After Sandy, Not All Sand Dunes Are Created Equal
When Superstorm Sandy hit Island Beach State Park -- one of the last remnants of New Jersey's barrier island ecosystem -- it flattened the dunes, pushing all that sand hundreds of feet inland.
Three months later, the park was still officially closed, but the beach swarmed with volunteers. Members of the local Beach Buggy Association, volunteers from inland New Jersey, and a chilly but enthusiastic group of high school students dragged hundreds of old Christmas trees across the sand and lay them in a snaking line along the beach.
It seems like a bizarre strategy, but it's an effective one. The trees' needles and branches will trap wind-borne sand and serve as a foundation for new dunes.
Katie Barnett, a specialist with the New Jersey Department of Environmental Protection, was the project's mastermind. After Sandy, she put out a call for Christmas trees on the park service's Facebook page. The trees came pouring in from all over the state.
"We had a goal of getting 1,000 trees," Barnett says. "Just with that one facebook post we got 4,000 trees -- so we were a little overwhelmed."
The community is eager to get their dunes back. During the storm, they saw how valuable dunes can be.
"The areas that had natural stable dune systems are the areas that survived the best," Barnett says. "The areas that didn't have dune systems are the areas that really got wiped out."
But not all dunes are created equal. There are man-made dunes, and there are natural dunes. Norbert Psuty, a retired professor from Rutgers University, knows the difference better than most. He's studied dunes along the coast of New York.
"I've been working at Fire Island since 1976 and I've been through a number of storms," Psuty says. "This time I was flabbergasted. Dunes 100 feet wide, 30 feet high...were gone."
But Psuty says replacing these dunes with man-made ones is tricky. Piles of sand -- even those anchored by Christmas trees -- will erode much faster than natural dunes.
That's why the dune builders at Island Beach State Park plan to plant beach grass on top of their new dunes come spring. The vegetation will add stability.
Mimicking nature's ingredients is important, but Psuty says there are still more important things to worry about.
"The real problem is the whole beach dune system is naturally migrating inland," Psuty says. "The beach is now where the houses were formerly."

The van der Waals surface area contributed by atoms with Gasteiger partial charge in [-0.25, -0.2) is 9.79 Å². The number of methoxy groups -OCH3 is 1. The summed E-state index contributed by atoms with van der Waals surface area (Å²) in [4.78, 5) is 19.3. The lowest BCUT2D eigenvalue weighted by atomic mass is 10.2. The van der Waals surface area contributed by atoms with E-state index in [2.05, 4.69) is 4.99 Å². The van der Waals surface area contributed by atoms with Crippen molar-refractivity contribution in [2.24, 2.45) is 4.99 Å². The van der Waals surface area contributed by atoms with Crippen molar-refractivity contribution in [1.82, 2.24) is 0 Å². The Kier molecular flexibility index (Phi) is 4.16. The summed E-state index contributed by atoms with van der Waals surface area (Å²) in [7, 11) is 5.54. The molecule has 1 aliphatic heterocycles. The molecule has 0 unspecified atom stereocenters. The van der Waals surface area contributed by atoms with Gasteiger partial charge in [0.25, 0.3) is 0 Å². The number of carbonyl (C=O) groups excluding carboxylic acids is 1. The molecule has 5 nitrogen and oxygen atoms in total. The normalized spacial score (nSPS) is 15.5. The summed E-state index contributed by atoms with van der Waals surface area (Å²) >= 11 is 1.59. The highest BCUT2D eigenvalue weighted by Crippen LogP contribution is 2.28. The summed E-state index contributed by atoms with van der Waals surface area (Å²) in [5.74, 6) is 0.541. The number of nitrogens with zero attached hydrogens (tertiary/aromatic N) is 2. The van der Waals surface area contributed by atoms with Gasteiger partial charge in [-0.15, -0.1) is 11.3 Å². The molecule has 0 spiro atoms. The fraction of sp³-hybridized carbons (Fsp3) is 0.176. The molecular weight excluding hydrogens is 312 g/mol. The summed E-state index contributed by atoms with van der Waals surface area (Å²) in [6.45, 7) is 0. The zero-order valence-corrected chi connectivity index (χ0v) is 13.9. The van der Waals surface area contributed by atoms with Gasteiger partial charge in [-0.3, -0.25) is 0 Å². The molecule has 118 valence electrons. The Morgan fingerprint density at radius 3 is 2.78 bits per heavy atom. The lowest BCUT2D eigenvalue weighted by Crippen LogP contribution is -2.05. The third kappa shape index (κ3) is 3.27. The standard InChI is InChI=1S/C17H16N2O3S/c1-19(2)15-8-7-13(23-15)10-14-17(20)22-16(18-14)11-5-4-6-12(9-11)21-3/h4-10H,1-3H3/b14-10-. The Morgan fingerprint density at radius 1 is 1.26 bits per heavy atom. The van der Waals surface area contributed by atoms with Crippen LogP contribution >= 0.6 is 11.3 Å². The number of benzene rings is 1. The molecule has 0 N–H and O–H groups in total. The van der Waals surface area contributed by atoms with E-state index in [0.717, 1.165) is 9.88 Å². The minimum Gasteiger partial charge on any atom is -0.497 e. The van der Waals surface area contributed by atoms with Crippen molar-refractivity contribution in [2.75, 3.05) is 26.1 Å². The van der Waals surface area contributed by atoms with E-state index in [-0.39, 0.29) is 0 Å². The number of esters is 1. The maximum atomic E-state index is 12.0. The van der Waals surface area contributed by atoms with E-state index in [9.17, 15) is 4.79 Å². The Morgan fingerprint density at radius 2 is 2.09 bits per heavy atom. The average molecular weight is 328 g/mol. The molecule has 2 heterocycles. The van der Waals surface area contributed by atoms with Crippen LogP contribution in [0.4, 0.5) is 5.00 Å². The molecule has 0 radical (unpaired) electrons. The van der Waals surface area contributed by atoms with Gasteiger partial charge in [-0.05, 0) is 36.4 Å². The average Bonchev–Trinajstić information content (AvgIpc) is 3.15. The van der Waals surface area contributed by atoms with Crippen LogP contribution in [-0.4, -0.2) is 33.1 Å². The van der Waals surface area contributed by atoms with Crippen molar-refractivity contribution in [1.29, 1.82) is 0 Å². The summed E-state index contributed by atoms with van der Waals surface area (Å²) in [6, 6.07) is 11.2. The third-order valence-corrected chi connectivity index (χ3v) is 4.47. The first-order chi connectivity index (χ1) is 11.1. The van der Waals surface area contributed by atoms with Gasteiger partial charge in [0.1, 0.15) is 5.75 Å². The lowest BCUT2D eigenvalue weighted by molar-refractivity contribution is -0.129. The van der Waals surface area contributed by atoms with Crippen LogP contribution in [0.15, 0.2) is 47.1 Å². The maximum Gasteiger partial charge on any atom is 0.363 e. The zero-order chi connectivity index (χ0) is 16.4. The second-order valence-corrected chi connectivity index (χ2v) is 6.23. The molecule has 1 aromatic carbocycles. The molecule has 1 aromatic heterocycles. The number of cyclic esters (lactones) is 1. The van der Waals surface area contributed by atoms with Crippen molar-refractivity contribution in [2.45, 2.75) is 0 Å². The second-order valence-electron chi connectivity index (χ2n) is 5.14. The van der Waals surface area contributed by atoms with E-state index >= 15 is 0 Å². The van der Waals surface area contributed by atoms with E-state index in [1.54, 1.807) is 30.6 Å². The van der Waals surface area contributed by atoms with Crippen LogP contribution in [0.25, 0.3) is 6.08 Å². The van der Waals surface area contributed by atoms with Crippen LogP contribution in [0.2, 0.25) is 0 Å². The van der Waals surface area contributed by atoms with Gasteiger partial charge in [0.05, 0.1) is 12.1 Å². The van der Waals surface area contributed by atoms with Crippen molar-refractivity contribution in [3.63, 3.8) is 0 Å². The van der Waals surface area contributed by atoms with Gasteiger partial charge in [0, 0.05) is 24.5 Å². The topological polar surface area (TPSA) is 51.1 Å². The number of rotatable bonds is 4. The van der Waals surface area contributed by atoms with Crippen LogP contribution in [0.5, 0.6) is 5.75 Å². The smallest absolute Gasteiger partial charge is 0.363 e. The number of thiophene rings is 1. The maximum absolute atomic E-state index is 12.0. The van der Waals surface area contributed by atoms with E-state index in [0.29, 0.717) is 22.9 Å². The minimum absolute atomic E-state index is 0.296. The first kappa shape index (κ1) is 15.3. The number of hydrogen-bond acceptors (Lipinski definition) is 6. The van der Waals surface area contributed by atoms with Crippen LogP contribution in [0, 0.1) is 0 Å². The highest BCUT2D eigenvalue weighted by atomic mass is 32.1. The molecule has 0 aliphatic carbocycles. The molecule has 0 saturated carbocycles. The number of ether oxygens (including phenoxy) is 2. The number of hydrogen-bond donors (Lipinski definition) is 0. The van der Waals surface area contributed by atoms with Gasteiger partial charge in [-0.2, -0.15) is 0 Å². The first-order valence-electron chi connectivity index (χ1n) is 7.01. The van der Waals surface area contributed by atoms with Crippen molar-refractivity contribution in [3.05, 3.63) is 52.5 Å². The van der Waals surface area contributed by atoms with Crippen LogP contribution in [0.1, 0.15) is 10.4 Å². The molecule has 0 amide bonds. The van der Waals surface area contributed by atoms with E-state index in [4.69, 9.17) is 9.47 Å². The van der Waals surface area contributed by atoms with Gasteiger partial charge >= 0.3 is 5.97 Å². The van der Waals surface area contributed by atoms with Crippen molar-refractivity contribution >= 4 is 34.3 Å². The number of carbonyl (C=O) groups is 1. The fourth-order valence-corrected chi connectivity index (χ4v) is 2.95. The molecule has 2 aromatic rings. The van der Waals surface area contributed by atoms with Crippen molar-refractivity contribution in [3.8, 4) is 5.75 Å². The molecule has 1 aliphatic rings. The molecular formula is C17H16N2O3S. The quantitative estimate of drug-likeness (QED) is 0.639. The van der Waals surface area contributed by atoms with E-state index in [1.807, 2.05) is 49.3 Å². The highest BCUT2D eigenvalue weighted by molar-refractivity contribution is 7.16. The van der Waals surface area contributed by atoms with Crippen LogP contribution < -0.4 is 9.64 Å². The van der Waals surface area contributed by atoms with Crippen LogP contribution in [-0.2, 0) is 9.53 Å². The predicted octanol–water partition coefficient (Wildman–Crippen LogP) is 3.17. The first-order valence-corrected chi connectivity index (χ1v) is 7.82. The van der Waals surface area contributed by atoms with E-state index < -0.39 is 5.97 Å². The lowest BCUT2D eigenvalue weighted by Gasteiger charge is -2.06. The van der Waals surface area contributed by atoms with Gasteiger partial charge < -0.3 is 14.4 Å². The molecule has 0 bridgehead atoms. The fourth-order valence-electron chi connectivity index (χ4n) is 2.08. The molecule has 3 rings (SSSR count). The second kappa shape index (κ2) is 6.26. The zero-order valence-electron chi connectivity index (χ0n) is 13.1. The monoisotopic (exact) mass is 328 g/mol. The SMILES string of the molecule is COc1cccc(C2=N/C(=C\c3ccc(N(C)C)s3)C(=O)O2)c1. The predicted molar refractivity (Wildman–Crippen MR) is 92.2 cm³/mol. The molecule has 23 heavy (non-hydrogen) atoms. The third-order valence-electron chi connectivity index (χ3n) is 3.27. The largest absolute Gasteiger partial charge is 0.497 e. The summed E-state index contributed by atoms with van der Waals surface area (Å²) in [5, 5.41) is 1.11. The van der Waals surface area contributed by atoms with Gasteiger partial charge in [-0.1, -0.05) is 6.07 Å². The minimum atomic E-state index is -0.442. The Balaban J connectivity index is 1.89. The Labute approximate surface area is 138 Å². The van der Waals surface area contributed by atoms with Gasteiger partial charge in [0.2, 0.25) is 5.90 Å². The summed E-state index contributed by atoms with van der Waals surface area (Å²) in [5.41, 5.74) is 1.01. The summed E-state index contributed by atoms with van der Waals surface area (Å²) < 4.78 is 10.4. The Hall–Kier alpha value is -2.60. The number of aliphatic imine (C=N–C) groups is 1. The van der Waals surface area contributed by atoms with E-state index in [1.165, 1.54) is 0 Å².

A combination of sea level rise and erosion means that dunes want to form farther inland, pushing into coastal towns. If you try to push the dunes back towards the water, back where they once were, Psuty says they won't survive long. They'll erode away.
The alternative is to let dunes reform naturally. Psuty has observed the process in the Fire Island Wilderness, where policy forbids the construction of man-made duens.
First, beach grass catches sand thrown up by the wind. A hill of sand begins to form, anchored by an organic mesh of roots and rhizomes.
Because these plants can't survive too close to the salty waves, the dunes grow high up on the beach. An empty stretch of sand serves as a buffer between the dunes and the ocean, and supplies the dunes with the sediment they need to grow.
Natural dunes are strong, but they take a long time to grow.
"I would say...a decade," Psuty says.
You might have to wait until 2023 for your dune system to fully recover from Sandy. Island Beach State Park manager Ray Bukowski says they don't have that kind of time.
"We can't sit and hope a dune gets reformed here," Bukowski says. "We've got to jump start the dune and let it start doing its thing."
He says in the short term these Christmas-tree-seeded dunes are the best way to protect the inland habitat of Island Beach from storms.
"Our hope is that it works so well that this becomes an annual process," Bukowski says. "Next year after Christmas we can open up our lot and have folks drop [their trees] off."
Dunes may rise and fall, but there will always be Christmas trees in January.
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